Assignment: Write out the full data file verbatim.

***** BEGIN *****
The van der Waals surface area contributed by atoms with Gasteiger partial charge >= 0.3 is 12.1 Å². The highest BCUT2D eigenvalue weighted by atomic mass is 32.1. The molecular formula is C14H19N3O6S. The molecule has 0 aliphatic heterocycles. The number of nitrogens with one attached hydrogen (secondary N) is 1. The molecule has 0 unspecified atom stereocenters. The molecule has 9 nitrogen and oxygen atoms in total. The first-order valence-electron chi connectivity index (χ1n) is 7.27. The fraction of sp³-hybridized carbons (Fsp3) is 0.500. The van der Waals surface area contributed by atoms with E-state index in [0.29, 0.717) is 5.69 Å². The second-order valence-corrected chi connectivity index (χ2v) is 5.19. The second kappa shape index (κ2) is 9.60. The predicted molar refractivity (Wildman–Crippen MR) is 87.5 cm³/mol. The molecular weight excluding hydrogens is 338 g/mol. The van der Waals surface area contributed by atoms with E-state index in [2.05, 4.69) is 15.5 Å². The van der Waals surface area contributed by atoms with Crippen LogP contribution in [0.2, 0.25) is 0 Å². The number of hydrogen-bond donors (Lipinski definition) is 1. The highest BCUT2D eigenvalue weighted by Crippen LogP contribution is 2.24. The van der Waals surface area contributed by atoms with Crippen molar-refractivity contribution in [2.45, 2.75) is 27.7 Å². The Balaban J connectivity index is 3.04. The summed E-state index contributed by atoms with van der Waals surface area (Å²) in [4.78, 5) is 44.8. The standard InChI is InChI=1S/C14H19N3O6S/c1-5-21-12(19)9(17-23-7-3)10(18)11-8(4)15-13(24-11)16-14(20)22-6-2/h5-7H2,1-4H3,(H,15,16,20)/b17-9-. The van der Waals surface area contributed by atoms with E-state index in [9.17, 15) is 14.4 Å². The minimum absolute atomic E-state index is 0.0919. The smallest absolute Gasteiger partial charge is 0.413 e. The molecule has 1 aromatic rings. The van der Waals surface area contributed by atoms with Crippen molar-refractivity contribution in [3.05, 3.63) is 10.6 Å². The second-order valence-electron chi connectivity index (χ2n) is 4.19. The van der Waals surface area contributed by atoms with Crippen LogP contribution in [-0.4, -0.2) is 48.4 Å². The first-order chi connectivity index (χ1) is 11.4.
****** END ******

The van der Waals surface area contributed by atoms with Gasteiger partial charge >= 0.3 is 12.1 Å². The highest BCUT2D eigenvalue weighted by atomic mass is 32.1. The molecular formula is C14H19N3O6S. The molecule has 0 aliphatic heterocycles. The number of nitrogens with one attached hydrogen (secondary N) is 1. The molecule has 0 unspecified atom stereocenters. The molecule has 9 nitrogen and oxygen atoms in total. The first-order valence-electron chi connectivity index (χ1n) is 7.27. The fraction of sp³-hybridized carbons (Fsp3) is 0.500. The van der Waals surface area contributed by atoms with E-state index in [0.29, 0.717) is 5.69 Å². The second-order valence-corrected chi connectivity index (χ2v) is 5.19. The second kappa shape index (κ2) is 9.60. The predicted molar refractivity (Wildman–Crippen MR) is 87.5 cm³/mol. The molecular weight excluding hydrogens is 338 g/mol. The van der Waals surface area contributed by atoms with E-state index in [2.05, 4.69) is 15.5 Å². The van der Waals surface area contributed by atoms with Crippen LogP contribution in [0.2, 0.25) is 0 Å². The number of hydrogen-bond donors (Lipinski definition) is 1. The highest BCUT2D eigenvalue weighted by Crippen LogP contribution is 2.24. The van der Waals surface area contributed by atoms with Crippen molar-refractivity contribution in [2.45, 2.75) is 27.7 Å². The Balaban J connectivity index is 3.04. The summed E-state index contributed by atoms with van der Waals surface area (Å²) in [4.78, 5) is 44.8. The standard InChI is InChI=1S/C14H19N3O6S/c1-5-21-12(19)9(17-23-7-3)10(18)11-8(4)15-13(24-11)16-14(20)22-6-2/h5-7H2,1-4H3,(H,15,16,20)/b17-9-. The van der Waals surface area contributed by atoms with E-state index in [9.17, 15) is 14.4 Å². The minimum absolute atomic E-state index is 0.0919. The smallest absolute Gasteiger partial charge is 0.413 e. The molecule has 1 aromatic rings. The van der Waals surface area contributed by atoms with Crippen molar-refractivity contribution in [3.05, 3.63) is 10.6 Å². The second-order valence-electron chi connectivity index (χ2n) is 4.19. The van der Waals surface area contributed by atoms with Crippen LogP contribution in [-0.4, -0.2) is 48.4 Å². The first-order chi connectivity index (χ1) is 11.4.